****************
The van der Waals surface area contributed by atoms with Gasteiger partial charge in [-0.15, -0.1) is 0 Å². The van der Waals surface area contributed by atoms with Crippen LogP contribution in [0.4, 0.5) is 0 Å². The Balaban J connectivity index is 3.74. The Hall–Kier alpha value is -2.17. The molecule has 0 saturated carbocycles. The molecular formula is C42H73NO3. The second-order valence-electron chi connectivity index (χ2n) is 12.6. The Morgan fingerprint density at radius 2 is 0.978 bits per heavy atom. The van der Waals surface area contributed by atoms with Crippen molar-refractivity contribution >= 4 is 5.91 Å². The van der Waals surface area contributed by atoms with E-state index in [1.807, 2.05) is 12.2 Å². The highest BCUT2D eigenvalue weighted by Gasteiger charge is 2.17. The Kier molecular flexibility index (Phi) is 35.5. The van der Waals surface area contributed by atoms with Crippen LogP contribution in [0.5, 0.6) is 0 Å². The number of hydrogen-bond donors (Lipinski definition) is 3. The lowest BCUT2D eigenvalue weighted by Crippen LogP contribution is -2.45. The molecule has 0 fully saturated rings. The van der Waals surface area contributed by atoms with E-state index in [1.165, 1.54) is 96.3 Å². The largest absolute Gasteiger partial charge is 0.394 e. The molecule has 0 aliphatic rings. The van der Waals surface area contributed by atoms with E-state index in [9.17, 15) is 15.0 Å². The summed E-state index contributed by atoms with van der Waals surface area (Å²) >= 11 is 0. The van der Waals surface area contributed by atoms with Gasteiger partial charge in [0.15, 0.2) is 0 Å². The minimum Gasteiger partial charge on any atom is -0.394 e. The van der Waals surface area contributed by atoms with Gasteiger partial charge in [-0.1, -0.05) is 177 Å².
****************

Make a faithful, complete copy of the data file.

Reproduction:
The van der Waals surface area contributed by atoms with Gasteiger partial charge in [-0.15, -0.1) is 0 Å². The van der Waals surface area contributed by atoms with Crippen LogP contribution in [0.4, 0.5) is 0 Å². The Balaban J connectivity index is 3.74. The Hall–Kier alpha value is -2.17. The molecule has 0 saturated carbocycles. The molecular formula is C42H73NO3. The second-order valence-electron chi connectivity index (χ2n) is 12.6. The Morgan fingerprint density at radius 2 is 0.978 bits per heavy atom. The van der Waals surface area contributed by atoms with Crippen molar-refractivity contribution >= 4 is 5.91 Å². The van der Waals surface area contributed by atoms with E-state index in [1.807, 2.05) is 12.2 Å². The highest BCUT2D eigenvalue weighted by Gasteiger charge is 2.17. The Kier molecular flexibility index (Phi) is 35.5. The van der Waals surface area contributed by atoms with Crippen LogP contribution in [0.5, 0.6) is 0 Å². The number of hydrogen-bond donors (Lipinski definition) is 3. The lowest BCUT2D eigenvalue weighted by Crippen LogP contribution is -2.45. The molecule has 0 fully saturated rings. The van der Waals surface area contributed by atoms with E-state index in [1.165, 1.54) is 96.3 Å². The largest absolute Gasteiger partial charge is 0.394 e. The molecule has 0 aliphatic rings. The van der Waals surface area contributed by atoms with E-state index in [9.17, 15) is 15.0 Å². The summed E-state index contributed by atoms with van der Waals surface area (Å²) >= 11 is 0. The van der Waals surface area contributed by atoms with Gasteiger partial charge in [0.15, 0.2) is 0 Å². The minimum Gasteiger partial charge on any atom is -0.394 e. The van der Waals surface area contributed by atoms with Gasteiger partial charge in [-0.1, -0.05) is 177 Å².